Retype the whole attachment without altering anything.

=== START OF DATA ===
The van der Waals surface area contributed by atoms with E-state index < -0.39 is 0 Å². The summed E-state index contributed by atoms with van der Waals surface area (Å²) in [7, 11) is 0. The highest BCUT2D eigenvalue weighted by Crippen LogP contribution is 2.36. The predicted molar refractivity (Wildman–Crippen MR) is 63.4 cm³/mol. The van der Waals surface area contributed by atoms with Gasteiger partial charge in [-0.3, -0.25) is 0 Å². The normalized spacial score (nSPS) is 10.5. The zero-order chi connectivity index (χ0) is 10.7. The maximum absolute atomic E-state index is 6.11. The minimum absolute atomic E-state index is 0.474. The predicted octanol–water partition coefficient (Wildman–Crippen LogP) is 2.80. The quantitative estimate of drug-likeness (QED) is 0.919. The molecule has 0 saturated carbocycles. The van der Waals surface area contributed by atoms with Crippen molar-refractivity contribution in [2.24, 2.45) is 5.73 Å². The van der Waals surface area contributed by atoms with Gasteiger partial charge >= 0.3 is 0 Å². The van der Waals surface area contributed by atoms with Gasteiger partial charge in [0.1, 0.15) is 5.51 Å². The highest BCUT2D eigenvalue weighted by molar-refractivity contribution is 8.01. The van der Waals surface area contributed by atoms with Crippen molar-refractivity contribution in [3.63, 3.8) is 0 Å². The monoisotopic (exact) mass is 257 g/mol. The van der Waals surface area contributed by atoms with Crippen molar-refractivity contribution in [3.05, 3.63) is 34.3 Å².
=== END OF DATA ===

The van der Waals surface area contributed by atoms with E-state index < -0.39 is 0 Å². The summed E-state index contributed by atoms with van der Waals surface area (Å²) in [7, 11) is 0. The highest BCUT2D eigenvalue weighted by Crippen LogP contribution is 2.36. The predicted molar refractivity (Wildman–Crippen MR) is 63.4 cm³/mol. The van der Waals surface area contributed by atoms with Gasteiger partial charge in [-0.3, -0.25) is 0 Å². The normalized spacial score (nSPS) is 10.5. The zero-order chi connectivity index (χ0) is 10.7. The maximum absolute atomic E-state index is 6.11. The minimum absolute atomic E-state index is 0.474. The predicted octanol–water partition coefficient (Wildman–Crippen LogP) is 2.80. The quantitative estimate of drug-likeness (QED) is 0.919. The molecule has 0 saturated carbocycles. The van der Waals surface area contributed by atoms with Crippen molar-refractivity contribution in [2.24, 2.45) is 5.73 Å². The van der Waals surface area contributed by atoms with Gasteiger partial charge >= 0.3 is 0 Å². The van der Waals surface area contributed by atoms with Gasteiger partial charge in [0.1, 0.15) is 5.51 Å². The highest BCUT2D eigenvalue weighted by molar-refractivity contribution is 8.01. The van der Waals surface area contributed by atoms with Crippen molar-refractivity contribution in [3.63, 3.8) is 0 Å². The monoisotopic (exact) mass is 257 g/mol. The van der Waals surface area contributed by atoms with Crippen molar-refractivity contribution in [3.05, 3.63) is 34.3 Å².